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When you argue an individual right you are ignoring any relationship to society. That would be appropriate if there was no relationship between an individual and the public, but that relationship is very important given that individual rights can get curtailed because of public safety.

With other individual rights, the right and public safety are two independent things. The curtailment occurs only when the right adversely acts on public safety.
No, this is not the case at all. For instance, the failure to uphold the right to be free from unreasonable search and seizure most certainly can impact individual safety. See, e.g., "no knock" raids that can and have resulted in death of or grave injury to the individual being searched.

But I do agree that the right to arms is more directly connected to public safety (as you and I would define it, not as the court apparently has defined it) than any other right.


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With self defense, the two are primarily the same. They are not exactly the same, but the other factors tend to be small. Curtailment of self defense leads to curtailment of public safety because of the relationship between the two. You chose to ignore this relationship. I believe you should accentuate this relationship.
I don't ignore the relationship. I agree the relationship is there. The problem is that you have to prove to the court that the relationship is there, because the government is sitting there proving through statistics that the inverse relationship is there.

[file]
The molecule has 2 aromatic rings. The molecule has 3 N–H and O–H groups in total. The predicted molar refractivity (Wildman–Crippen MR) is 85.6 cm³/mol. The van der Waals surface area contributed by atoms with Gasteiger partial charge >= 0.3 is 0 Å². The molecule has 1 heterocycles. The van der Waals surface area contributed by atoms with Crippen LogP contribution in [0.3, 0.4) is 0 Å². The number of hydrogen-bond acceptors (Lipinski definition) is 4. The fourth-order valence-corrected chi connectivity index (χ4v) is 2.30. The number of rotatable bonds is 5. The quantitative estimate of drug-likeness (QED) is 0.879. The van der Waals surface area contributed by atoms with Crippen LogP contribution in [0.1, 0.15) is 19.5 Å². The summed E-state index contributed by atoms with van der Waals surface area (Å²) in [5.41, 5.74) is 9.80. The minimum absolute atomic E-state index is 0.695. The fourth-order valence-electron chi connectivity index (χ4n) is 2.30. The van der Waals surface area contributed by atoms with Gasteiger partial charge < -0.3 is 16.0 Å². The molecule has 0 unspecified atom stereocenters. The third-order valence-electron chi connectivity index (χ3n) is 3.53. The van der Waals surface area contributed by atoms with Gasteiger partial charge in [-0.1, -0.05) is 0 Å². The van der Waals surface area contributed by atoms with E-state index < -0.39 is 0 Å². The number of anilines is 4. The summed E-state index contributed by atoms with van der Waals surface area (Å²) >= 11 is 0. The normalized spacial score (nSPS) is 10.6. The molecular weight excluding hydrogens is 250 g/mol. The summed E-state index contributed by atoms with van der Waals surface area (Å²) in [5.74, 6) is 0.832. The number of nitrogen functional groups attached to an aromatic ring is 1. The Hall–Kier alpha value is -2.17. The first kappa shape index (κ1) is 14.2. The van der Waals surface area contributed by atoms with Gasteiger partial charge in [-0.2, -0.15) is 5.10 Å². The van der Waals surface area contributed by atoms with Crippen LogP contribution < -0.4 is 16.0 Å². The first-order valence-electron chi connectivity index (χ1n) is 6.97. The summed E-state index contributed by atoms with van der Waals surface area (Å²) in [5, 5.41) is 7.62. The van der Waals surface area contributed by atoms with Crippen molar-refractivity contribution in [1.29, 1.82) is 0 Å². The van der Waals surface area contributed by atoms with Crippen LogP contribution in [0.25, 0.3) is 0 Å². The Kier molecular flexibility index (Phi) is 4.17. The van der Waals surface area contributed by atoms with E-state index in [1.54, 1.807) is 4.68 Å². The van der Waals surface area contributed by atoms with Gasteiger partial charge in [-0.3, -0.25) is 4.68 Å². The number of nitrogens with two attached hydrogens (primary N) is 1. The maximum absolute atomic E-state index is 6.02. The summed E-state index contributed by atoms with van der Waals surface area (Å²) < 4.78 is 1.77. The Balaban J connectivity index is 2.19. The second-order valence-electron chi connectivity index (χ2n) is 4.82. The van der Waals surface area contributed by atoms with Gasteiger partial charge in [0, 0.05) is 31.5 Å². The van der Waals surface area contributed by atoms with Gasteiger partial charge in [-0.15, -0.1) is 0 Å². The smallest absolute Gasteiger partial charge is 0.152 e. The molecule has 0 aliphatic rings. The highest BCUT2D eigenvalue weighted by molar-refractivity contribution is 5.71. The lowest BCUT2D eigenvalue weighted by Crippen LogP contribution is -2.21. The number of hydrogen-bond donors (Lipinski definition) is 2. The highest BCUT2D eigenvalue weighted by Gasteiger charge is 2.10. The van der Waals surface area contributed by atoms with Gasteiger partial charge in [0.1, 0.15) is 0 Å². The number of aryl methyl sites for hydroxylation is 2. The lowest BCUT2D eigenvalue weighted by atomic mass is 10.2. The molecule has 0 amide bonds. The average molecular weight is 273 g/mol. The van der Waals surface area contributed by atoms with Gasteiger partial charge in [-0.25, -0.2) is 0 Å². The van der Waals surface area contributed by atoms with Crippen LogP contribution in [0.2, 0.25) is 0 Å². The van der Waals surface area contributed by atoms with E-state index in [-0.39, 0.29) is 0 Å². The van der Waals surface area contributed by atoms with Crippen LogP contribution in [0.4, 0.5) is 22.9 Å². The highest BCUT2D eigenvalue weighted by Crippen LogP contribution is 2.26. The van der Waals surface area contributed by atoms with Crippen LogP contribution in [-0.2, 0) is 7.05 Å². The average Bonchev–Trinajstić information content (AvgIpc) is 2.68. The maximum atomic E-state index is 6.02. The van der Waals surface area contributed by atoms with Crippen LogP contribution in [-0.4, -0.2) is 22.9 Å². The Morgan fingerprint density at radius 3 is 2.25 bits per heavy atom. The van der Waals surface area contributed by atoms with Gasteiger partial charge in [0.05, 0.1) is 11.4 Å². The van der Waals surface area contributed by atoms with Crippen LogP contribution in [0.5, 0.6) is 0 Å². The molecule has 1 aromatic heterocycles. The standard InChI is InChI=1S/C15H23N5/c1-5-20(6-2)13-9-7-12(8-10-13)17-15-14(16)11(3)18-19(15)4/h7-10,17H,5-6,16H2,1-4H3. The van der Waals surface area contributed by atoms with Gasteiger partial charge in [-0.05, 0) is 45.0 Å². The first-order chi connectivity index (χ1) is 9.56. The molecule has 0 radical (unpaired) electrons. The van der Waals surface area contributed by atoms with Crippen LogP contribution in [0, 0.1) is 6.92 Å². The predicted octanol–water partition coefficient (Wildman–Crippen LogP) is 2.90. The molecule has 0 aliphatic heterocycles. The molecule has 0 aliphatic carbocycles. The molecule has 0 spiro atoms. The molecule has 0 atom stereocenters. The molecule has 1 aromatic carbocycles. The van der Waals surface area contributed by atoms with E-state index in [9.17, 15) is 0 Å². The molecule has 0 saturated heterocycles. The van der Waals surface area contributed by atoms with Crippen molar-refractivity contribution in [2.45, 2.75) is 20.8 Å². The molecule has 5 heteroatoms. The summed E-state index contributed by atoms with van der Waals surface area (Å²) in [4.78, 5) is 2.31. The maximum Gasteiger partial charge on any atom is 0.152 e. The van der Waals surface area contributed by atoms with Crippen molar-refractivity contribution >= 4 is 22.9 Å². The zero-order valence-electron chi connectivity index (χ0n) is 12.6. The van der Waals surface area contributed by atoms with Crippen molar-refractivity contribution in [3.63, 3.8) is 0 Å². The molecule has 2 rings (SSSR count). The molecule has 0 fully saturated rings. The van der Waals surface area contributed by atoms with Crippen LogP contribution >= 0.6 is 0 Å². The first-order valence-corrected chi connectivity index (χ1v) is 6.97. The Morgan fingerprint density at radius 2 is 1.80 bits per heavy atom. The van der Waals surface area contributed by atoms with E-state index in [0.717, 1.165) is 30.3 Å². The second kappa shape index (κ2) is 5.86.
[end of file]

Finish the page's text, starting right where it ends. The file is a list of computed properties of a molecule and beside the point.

And once you prove that relationship is there, you then have to somehow convince the court that your proof of the positive relationship between the two somehow exceeds the government's proof of the inverse relationship. How exactly are you going to do that if not through some sort of statistical argument?

So again we're right back to the problem of the statistical argument. I see no way you can possibly avoid that if you insist on making any kind of public safety argument, even one that has the historical roots of the 2nd Amendment as its basis.


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The government argues that guns are the problem (negatively affects public safety) and cites statistics. Our side tries to say they are not as bad as the government says. This is the statistical argument and you can't win because the government is sort of right. The biggest problem with the argument is that it is a red herring. Guns are not the problem, certain people are. I do not need statistic to demonstrate this. The negative affects the government cites are considered criminal acts. Law abiding people, by definition, don't commit those criminal acts.